During the panel sessions introduction, acting BETO Director Valerie Reed really simplified the problem and the call to action, saying, “Plastics are designed to be difficult to degrade. That’s what made them valuable in the first place. Recycling them is difficult and costly, but the technologies that are funded through the BETO in deconstruction and upgrading can be applied to this problem, and we envision we’ll be able to tackle these with the projects we’re working here and with AMO.”

A Circular Economy Means Better Design for Tomorrow, but Also Responsible Action With the Products of Today
The afternoon panel, moderated by NREL senior research fellow Bob Allen, covered Composites and Energy Materials in the Application Space and included comment from NREL senior wind technology engineer Derek Berry, technical development manager at Arkema Inc. Dana Swan, and product life cycle leader at LM Wind Power Katelyn Huber.

During this panel emerged a theme that has long been central to the transformation of energy to a renewable environment, which is especially relevant to wind turbine blades: the need to slay the two-headed monster of recycling materials already in circulation and designing materials going forward with end of life in mind.

“What we’re experiencing is a wave of end of life for hundreds of thousands of installed wind turbine blades. If we look out to the year 2050, the composite waste from wind turbine blades alone coming off turbines is going to constitute 50 million metric tons,” Berry said.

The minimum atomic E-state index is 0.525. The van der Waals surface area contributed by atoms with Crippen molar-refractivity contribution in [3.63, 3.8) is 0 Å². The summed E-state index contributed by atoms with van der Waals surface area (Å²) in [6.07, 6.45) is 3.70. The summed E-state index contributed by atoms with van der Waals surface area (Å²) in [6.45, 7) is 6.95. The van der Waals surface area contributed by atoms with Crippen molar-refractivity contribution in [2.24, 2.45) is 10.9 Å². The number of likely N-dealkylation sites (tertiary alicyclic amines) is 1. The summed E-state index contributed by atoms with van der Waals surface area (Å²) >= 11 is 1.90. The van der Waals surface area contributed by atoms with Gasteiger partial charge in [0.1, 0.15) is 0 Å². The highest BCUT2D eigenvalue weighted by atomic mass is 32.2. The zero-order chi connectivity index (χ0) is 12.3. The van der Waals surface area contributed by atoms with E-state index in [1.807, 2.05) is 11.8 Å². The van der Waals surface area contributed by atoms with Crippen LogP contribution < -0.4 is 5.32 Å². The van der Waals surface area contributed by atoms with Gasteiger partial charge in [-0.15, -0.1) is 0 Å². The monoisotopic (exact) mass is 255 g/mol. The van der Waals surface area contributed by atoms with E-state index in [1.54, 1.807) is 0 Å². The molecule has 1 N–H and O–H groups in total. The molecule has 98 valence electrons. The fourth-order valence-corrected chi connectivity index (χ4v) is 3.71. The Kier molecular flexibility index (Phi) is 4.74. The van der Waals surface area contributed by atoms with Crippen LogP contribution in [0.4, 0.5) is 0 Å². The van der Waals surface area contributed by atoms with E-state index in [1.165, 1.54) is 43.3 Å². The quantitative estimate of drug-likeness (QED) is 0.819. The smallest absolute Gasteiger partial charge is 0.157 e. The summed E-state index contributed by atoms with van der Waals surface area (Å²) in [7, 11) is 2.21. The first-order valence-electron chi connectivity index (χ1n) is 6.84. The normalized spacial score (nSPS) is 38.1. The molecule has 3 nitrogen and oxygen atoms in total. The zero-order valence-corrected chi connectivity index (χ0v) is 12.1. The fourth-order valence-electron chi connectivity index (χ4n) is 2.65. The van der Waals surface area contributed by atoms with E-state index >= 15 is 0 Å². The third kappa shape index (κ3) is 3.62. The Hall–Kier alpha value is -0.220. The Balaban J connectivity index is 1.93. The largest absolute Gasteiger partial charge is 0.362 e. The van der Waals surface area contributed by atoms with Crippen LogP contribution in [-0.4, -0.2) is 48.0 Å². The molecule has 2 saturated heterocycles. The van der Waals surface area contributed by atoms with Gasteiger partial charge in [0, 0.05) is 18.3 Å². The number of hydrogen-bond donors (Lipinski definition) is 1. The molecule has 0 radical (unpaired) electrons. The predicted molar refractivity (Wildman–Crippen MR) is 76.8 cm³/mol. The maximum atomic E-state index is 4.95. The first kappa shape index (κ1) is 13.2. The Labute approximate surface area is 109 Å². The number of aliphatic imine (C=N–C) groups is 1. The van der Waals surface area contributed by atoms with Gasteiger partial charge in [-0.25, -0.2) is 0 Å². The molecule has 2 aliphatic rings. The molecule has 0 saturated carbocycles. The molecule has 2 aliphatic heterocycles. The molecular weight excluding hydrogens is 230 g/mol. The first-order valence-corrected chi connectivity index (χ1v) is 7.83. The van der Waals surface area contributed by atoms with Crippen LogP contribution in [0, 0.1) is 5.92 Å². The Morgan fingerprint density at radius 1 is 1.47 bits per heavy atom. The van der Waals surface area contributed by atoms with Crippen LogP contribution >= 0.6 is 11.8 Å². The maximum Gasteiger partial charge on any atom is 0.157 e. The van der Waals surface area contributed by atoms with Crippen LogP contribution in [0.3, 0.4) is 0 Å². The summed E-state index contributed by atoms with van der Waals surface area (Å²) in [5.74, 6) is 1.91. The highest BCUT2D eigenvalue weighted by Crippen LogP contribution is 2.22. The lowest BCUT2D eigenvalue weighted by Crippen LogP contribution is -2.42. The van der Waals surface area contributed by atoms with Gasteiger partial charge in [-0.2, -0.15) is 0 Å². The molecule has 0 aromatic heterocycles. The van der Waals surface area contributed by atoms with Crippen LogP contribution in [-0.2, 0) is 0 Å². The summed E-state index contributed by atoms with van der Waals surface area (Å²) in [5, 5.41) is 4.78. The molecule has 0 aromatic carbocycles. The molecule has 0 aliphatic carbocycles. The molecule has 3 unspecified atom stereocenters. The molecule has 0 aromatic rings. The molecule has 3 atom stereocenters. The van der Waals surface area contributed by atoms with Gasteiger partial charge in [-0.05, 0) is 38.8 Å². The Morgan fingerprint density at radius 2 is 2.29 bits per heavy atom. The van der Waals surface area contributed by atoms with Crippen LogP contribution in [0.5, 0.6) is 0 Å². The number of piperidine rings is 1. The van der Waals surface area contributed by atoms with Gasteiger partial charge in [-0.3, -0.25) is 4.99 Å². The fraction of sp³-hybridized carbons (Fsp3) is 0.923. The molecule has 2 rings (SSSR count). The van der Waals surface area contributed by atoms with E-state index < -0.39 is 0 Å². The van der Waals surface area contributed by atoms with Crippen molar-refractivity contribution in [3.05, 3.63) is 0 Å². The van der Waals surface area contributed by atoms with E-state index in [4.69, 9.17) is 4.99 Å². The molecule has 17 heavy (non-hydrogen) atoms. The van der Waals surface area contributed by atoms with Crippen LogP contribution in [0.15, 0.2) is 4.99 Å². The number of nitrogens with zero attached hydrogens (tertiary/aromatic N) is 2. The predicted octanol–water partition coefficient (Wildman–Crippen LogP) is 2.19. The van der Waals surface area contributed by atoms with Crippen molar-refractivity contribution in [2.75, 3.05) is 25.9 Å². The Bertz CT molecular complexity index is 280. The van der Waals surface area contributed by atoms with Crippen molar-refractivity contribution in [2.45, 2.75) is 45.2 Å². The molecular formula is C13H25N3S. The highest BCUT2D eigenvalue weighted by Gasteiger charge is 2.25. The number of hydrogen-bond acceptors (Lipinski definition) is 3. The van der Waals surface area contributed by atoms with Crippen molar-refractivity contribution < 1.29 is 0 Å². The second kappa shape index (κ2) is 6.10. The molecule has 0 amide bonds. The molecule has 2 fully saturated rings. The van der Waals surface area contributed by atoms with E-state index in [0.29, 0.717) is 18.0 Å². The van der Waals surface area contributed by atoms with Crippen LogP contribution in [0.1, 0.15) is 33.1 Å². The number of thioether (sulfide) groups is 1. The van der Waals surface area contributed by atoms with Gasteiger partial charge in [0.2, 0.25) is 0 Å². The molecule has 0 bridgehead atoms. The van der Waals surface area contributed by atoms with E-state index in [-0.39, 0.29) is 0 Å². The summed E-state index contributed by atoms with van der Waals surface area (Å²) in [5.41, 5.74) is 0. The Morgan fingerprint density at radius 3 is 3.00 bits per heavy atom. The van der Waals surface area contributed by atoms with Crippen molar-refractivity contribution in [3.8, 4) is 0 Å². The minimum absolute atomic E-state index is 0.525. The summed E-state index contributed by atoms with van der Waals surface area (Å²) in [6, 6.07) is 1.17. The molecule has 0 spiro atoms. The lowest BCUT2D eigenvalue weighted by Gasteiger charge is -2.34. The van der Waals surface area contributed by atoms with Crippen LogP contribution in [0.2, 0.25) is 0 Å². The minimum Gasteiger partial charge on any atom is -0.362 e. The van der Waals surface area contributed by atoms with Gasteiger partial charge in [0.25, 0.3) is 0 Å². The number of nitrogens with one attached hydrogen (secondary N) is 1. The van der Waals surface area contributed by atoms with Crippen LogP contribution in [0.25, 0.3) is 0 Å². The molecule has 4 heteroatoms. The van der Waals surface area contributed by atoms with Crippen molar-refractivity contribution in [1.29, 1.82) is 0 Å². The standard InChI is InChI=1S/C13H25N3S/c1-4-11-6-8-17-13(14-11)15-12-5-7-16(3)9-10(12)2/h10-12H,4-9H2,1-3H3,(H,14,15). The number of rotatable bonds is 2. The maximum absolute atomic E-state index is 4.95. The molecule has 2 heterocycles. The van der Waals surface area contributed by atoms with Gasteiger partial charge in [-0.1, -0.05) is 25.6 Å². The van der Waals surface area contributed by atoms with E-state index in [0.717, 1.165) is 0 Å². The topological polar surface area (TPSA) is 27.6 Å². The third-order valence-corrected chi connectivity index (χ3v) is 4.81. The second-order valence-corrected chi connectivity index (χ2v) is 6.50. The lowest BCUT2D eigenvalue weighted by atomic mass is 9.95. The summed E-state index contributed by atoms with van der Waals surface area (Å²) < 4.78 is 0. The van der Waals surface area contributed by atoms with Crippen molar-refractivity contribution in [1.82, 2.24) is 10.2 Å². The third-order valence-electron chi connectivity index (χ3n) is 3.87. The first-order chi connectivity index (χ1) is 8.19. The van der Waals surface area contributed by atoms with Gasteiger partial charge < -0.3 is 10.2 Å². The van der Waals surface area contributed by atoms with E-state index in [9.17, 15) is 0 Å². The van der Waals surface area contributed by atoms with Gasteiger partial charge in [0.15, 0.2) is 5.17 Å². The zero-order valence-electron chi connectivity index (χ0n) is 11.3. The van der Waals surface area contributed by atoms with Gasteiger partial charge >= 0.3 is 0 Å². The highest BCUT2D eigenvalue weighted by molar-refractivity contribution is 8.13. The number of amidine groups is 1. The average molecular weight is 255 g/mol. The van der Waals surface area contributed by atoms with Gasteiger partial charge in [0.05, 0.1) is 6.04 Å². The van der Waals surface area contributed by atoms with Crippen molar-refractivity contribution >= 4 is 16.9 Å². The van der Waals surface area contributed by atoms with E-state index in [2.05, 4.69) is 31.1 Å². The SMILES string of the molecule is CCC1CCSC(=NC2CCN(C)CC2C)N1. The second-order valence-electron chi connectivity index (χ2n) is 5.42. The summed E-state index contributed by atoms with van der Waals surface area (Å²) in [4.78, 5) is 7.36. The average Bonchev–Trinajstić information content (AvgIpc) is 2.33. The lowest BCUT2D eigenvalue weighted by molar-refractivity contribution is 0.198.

Photo of a wind turbine blade inside a research facility
NREL researchers at the National Wind Technology Center employed advanced composite materials to create a 9-meter recyclable thermoplastic wind turbine blade. Photo by Samantha Rooney, NREL
Recycling a wind turbine blade, however, is not as simple as dragging it out to the company recycle bin. At one point during the panel, Huber created a momentary pause when she keyed up and stated, “Blades are 100% recyclable already, contrary to public opinion. The issue is they aren’t 100% recycled in practice.”

What she was referring to is the practice of chopping up wind blades and using the pieces in cement, for instance. Some large companies with strong interests in managing their environmental footprints, such as longtime NREL partner General Electric, parent company of LM Wind Power since 2017, are able to commit to such practices, but ultimately, economic factors are preventing other companies from easily taking those steps.

“You can chop up every single blade and use the aggregate and mix it in with concrete or even use it as some filler in other applications, but that’s not true recycling,” Berry said. “You can do that, but what it comes down to is it’s not economically feasible. Nobody is going to do that with all their blades. They may just allow them to sit in a field until another solution comes along. Our approach is to find solutions that increase the value of the recovered material and make it financially viable so it doesn’t cost more than landfilling options.”

Turning to the question of how best to design future turbine blades with end of life in mind, Swan toured participants through the details and value of the Arkema resin Elium—a game-changer in wind turbine technology. Berry detailed why Elium has been so beneficial and how it can both enable more cost-effective blade recycling and improve basic blade design.